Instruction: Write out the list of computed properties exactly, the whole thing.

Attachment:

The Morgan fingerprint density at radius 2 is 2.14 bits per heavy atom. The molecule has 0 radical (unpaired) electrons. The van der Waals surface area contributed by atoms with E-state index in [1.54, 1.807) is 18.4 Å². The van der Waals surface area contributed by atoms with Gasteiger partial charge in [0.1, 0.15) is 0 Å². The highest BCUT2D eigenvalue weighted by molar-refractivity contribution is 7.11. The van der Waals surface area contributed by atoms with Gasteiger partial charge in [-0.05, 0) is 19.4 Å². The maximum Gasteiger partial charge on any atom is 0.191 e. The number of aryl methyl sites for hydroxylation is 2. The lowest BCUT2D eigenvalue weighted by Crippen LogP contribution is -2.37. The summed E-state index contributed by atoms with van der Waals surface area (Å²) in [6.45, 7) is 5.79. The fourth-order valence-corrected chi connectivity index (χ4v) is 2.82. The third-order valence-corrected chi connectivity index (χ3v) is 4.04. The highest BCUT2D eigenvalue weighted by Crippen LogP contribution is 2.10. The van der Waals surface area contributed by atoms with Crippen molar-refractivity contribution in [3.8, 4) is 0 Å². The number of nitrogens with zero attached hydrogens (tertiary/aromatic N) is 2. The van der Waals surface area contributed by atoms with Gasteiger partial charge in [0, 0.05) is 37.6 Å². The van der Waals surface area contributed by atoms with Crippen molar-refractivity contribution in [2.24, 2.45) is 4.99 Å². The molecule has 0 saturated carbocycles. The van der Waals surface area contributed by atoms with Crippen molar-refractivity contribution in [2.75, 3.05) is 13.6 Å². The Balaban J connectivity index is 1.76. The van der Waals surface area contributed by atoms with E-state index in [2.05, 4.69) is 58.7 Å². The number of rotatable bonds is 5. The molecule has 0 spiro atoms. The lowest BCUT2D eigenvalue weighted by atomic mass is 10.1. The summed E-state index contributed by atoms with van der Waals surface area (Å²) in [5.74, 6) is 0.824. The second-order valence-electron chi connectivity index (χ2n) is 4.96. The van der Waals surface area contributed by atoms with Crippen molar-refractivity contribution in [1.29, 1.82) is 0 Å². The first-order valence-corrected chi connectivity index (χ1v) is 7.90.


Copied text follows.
The Morgan fingerprint density at radius 2 is 2.14 bits per heavy atom. The molecule has 0 radical (unpaired) electrons. The van der Waals surface area contributed by atoms with E-state index in [1.54, 1.807) is 18.4 Å². The van der Waals surface area contributed by atoms with Gasteiger partial charge in [0.1, 0.15) is 0 Å². The highest BCUT2D eigenvalue weighted by molar-refractivity contribution is 7.11. The van der Waals surface area contributed by atoms with Gasteiger partial charge in [-0.05, 0) is 19.4 Å². The maximum Gasteiger partial charge on any atom is 0.191 e. The number of aryl methyl sites for hydroxylation is 2. The lowest BCUT2D eigenvalue weighted by Crippen LogP contribution is -2.37. The summed E-state index contributed by atoms with van der Waals surface area (Å²) in [6.45, 7) is 5.79. The fourth-order valence-corrected chi connectivity index (χ4v) is 2.82. The third-order valence-corrected chi connectivity index (χ3v) is 4.04. The highest BCUT2D eigenvalue weighted by Crippen LogP contribution is 2.10. The van der Waals surface area contributed by atoms with Crippen molar-refractivity contribution in [3.8, 4) is 0 Å². The number of nitrogens with zero attached hydrogens (tertiary/aromatic N) is 2. The van der Waals surface area contributed by atoms with Gasteiger partial charge in [0, 0.05) is 37.6 Å². The van der Waals surface area contributed by atoms with Crippen molar-refractivity contribution in [2.24, 2.45) is 4.99 Å². The molecule has 0 saturated carbocycles. The van der Waals surface area contributed by atoms with Crippen molar-refractivity contribution in [2.75, 3.05) is 13.6 Å². The Balaban J connectivity index is 1.76. The van der Waals surface area contributed by atoms with E-state index in [2.05, 4.69) is 58.7 Å². The number of rotatable bonds is 5. The molecule has 0 spiro atoms. The lowest BCUT2D eigenvalue weighted by atomic mass is 10.1. The summed E-state index contributed by atoms with van der Waals surface area (Å²) in [5.74, 6) is 0.824. The second-order valence-electron chi connectivity index (χ2n) is 4.96. The van der Waals surface area contributed by atoms with Crippen molar-refractivity contribution in [1.29, 1.82) is 0 Å². The first-order valence-corrected chi connectivity index (χ1v) is 7.90.